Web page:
So many powers, from the slow illumination of obscurities, the ever-prudent reading of the essential, the calculation of times and risks, to the mastery of the heart and the majestic confiscation of paternal authority, are just so many forms in which the sovereignty of the gaze gradually establishes itself—the eye that knows and decides, the eye that governs (The Birth of the Clinic, 89).
The eye that knows and decides, the eye that governs gender is not a clinical doctor but a cultural priesthood. Such is prominent Canadian trans activist and trans-identified male, Morgane Oger. I received a message from Oger about an article I wrote referencing his advocacy for the withdrawal of City Council funding from a Vancouver Rape Relief & Women's Shelter (VRRWS), because the shelter refuses to employ or serve natal males. Oger’s objection was not in my assertion about his unpalatable advocacy against VRRWS, but my incorrect assertion about where the shelter’s funding comes from now. His tweets in the ensuing exchange are a study in the way the clinical gaze allows unrestrained misogyny loose, to root out dissent to the reinvention of women.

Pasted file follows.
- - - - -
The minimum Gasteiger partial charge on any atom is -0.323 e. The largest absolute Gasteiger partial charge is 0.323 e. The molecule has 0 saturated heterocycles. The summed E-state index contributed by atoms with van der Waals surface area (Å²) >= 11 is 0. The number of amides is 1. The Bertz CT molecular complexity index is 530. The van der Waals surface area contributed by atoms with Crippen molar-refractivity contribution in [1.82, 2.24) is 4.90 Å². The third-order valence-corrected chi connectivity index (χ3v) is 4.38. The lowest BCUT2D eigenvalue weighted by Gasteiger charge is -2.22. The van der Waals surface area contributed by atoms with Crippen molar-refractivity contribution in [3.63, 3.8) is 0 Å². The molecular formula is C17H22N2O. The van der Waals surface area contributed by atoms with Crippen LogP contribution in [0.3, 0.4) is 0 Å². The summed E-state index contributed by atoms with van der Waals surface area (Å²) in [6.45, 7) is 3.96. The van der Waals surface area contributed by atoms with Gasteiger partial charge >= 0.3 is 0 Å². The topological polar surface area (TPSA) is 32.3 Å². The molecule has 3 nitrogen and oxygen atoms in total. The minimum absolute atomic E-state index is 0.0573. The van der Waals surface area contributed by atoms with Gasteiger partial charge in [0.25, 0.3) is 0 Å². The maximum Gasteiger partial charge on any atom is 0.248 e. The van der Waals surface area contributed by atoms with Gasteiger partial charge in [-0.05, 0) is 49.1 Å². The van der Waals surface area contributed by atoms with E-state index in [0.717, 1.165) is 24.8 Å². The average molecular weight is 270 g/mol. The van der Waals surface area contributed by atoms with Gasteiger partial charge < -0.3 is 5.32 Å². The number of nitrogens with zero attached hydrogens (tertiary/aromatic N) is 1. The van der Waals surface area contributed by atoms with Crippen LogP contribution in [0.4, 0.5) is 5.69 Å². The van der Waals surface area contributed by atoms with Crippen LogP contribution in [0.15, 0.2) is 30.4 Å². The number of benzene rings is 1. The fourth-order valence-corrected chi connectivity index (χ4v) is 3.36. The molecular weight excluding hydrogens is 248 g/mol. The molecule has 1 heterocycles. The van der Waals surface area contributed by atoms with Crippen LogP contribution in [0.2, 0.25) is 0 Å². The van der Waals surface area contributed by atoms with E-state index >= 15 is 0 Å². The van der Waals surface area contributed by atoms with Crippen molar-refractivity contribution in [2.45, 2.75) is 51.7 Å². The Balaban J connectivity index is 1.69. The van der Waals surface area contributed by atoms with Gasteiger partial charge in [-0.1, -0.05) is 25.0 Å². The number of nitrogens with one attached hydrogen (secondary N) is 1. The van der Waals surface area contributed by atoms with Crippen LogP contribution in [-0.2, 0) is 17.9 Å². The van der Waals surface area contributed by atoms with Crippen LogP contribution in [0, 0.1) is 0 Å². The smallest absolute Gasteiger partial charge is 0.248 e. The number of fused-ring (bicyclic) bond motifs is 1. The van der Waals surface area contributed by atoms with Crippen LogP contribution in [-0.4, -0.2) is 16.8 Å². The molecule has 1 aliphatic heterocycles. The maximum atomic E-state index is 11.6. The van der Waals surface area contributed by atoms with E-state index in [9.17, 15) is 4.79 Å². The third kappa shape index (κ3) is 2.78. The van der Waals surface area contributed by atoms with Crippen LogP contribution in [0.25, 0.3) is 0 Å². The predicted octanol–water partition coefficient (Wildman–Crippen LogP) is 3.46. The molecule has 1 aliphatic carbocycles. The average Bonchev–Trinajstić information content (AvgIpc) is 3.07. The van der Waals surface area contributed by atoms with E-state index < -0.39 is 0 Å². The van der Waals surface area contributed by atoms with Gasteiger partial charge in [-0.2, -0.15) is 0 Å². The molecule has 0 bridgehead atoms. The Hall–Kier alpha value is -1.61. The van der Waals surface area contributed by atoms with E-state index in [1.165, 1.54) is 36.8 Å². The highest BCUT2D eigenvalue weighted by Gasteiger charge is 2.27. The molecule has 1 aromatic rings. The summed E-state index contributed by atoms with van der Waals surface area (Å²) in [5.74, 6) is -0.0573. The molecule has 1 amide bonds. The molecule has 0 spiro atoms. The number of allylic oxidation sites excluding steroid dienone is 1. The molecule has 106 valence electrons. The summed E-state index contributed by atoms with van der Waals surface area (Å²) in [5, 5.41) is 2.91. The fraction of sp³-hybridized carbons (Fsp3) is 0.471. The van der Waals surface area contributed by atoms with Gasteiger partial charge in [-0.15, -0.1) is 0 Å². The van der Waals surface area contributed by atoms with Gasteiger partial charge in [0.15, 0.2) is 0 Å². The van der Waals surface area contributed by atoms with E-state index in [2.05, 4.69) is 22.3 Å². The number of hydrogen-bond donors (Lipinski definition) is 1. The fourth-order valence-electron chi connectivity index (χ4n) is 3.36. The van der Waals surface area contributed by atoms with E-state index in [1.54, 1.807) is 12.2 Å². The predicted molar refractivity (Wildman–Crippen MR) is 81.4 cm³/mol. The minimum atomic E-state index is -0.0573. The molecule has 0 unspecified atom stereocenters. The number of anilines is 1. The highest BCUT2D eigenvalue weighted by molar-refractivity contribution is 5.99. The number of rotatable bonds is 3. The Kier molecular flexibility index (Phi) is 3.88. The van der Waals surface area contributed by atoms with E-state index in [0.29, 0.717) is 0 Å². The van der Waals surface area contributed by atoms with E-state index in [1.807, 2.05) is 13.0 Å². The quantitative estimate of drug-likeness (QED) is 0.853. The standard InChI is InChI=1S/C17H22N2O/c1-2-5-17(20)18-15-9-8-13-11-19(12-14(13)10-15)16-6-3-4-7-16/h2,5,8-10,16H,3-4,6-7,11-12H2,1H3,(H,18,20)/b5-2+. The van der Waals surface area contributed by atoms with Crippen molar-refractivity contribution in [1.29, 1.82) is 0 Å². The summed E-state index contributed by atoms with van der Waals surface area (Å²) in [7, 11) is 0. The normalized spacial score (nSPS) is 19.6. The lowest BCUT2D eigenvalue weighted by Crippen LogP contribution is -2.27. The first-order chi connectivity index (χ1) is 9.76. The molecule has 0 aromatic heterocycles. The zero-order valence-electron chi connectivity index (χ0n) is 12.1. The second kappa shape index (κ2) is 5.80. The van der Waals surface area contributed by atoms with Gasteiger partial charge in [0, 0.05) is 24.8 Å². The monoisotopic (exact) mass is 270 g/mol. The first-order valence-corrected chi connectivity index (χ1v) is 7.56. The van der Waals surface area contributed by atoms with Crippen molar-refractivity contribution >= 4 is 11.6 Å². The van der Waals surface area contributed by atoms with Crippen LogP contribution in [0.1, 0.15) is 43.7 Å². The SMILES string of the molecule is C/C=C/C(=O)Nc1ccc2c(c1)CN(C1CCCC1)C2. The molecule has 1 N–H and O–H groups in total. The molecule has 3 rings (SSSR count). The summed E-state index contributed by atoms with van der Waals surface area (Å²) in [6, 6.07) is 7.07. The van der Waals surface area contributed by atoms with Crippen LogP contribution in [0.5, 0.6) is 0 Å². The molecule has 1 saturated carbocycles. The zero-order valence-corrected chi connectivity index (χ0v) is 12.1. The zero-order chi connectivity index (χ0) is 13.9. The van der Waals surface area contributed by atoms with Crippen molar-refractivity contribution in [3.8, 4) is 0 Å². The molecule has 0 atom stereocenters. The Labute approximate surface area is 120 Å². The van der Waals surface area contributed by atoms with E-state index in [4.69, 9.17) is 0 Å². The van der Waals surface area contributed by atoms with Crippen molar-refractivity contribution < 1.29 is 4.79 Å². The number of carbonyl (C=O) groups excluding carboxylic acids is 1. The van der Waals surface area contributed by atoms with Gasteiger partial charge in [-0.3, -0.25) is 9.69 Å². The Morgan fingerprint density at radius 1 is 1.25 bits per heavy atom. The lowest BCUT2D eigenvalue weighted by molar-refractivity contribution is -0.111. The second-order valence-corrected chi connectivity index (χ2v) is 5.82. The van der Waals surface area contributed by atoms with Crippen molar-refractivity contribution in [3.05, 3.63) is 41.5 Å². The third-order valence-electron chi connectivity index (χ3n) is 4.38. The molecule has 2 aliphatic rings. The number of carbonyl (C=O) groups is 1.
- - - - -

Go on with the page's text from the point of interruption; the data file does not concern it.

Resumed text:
Oger posted one of his blog posts on my timeline with dodgy science about sex characteristics making him “a woman,” but when challenged, he immediately retreated to his legal status. The legal status that people like him have embedded in government, they have defined themselves as women and they now turn to the most vulnerable of women to affirm their identity, wielding the power of the state. Oger declared that he was an Adult Human Female, the dictionary definition of a woman.